Dépôt numérique
RECHERCHER

Lives of their own, a place of their own? The living arrangements of ‘business girls’ in early twentieth-century Canadian cities

Rose, Damaris; Dillon, Lisa; Caron, Marianne (2016). Lives of their own, a place of their own? The living arrangements of ‘business girls’ in early twentieth-century Canadian cities British Journal of Canadian Studies , vol. 29 , nº 2. p. 225-248. DOI: 10.3828/bjcs.2016.11.

[img]
Prévisualisation
PDF - Version publiée
Disponible sous licence Creative Commons Attribution.

Télécharger (350kB) | Prévisualisation

Résumé

The rise of living alone since the 1960s and women’s diversifying employment opportunities are signifiers of an accelerated individualisation of lives, with marked repercussions for urban housing markets. Yet early twentieth-century youth married later than baby boomers, and metropolitan urbanisation, combined with cultural and technological modernisation post-First World War, helped entrench single women in white-collar employment and legitimise them as urban consumers. In this article, we exploit microdata census samples for urban Canada, 1921–51, to document the living arrangements of young (15–29) single women clerical workers in these tumultuous decades of urban modernity. To what extent did they achieve residential independence by leaving their parents’ home to head their own household or share with a peer, inhabit the grey zones of boarding and lodging, or remain ‘dutiful daughters’ living at home? Comparisons with other occupations and print media coverage of the business girl’s aspirations and dilemmas assist us in interpretation.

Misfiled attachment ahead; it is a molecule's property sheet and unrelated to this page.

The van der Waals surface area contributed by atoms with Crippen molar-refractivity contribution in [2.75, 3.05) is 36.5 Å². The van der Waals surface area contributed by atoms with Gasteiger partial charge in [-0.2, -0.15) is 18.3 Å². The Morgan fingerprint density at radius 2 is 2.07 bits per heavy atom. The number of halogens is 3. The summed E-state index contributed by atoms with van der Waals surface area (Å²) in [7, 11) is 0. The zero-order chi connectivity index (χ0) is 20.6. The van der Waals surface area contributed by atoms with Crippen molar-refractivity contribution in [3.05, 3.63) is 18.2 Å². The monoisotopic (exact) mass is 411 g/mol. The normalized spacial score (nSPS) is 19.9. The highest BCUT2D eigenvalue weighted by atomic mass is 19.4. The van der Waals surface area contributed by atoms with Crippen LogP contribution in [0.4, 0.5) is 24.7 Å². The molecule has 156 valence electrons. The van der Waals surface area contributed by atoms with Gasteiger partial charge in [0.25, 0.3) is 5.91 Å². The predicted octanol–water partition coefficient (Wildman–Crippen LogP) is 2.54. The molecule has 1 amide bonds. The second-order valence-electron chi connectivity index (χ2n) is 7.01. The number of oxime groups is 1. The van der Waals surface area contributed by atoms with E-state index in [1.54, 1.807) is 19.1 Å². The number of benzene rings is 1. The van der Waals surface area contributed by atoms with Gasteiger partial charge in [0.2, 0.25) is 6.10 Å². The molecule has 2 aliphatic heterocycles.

Type de document:
Mots-clés libres: Gender; living arrangements; clerical work; twentieth century; housing; Canadian cities
Centre: Centre Urbanisation Culture Société
Date de dépôt: 26 juill. 2017 19:11
Dernière modification: 26 juill. 2017 19:51
URI: http://espace.inrs.ca/id/eprint/5881

Actions (Identification requise)

Modifier la notice Modifier la notice